The Relationship Between Sleep Disorders and Drug Addiction
The human body requires adequate sleep to remain healthy. This drive to sleep well may be at the core of early drug abuse and stand in the way of recovery for many seeking drug addiction treatment.
Recent research has shown that the circadian rhythm (the natural body clock) is related to the disease of addiction.1 This internal clock regulates brain chemicals like dopamine, which trigger the reward centers within the brain, the same pathways which are lit up by addictive drugs.
Many of those in alcohol and drug rehab centers identify insomnia as a primary reason they drink habitually, and many prescription drugs are used to self-treat sleep disorders with individuals becoming unable to sleep without them.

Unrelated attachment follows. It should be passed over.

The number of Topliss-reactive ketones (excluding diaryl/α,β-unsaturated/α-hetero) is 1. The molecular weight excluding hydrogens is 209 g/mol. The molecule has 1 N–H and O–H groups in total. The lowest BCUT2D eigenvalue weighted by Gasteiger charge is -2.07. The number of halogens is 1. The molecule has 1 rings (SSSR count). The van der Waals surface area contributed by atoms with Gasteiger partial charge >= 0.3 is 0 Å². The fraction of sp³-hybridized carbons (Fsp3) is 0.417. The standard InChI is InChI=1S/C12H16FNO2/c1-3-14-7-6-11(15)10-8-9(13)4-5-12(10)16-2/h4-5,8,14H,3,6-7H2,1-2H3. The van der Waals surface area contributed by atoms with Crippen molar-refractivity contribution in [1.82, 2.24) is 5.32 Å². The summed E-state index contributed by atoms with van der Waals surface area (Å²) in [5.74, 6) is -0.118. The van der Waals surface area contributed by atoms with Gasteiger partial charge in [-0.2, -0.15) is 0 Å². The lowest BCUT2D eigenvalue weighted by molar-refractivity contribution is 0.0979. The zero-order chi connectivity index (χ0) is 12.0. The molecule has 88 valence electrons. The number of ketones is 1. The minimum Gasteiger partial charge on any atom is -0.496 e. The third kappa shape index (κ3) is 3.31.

Other stimulant substances directly interfere with sleep, including cocaine, methamphetamine, and Ritalin. Users may turn to alcohol or sedatives to “come down,” or may simply go without sleep until they develop hypersomnia, which causes them to fall asleep unintentionally.
Sleep Disorders During Recovery
During drug and alcohol treatment, sleep may be disrupted. Many of those who relapse quote insomnia as one of the causes, sometimes in as little as two days.2 Our need for sleep is as strong as hunger or thirst, and without adequate sleep the brain looks for chemical stimulation where it has found it before, causing cravings.
When the body returns to a healthy chemical balance, the internal sleep cycle will recover as well. We treat sleep disorders during inpatient rehab at Retreat Premier Addiction Treatment Centers as an important part of relapse prevention.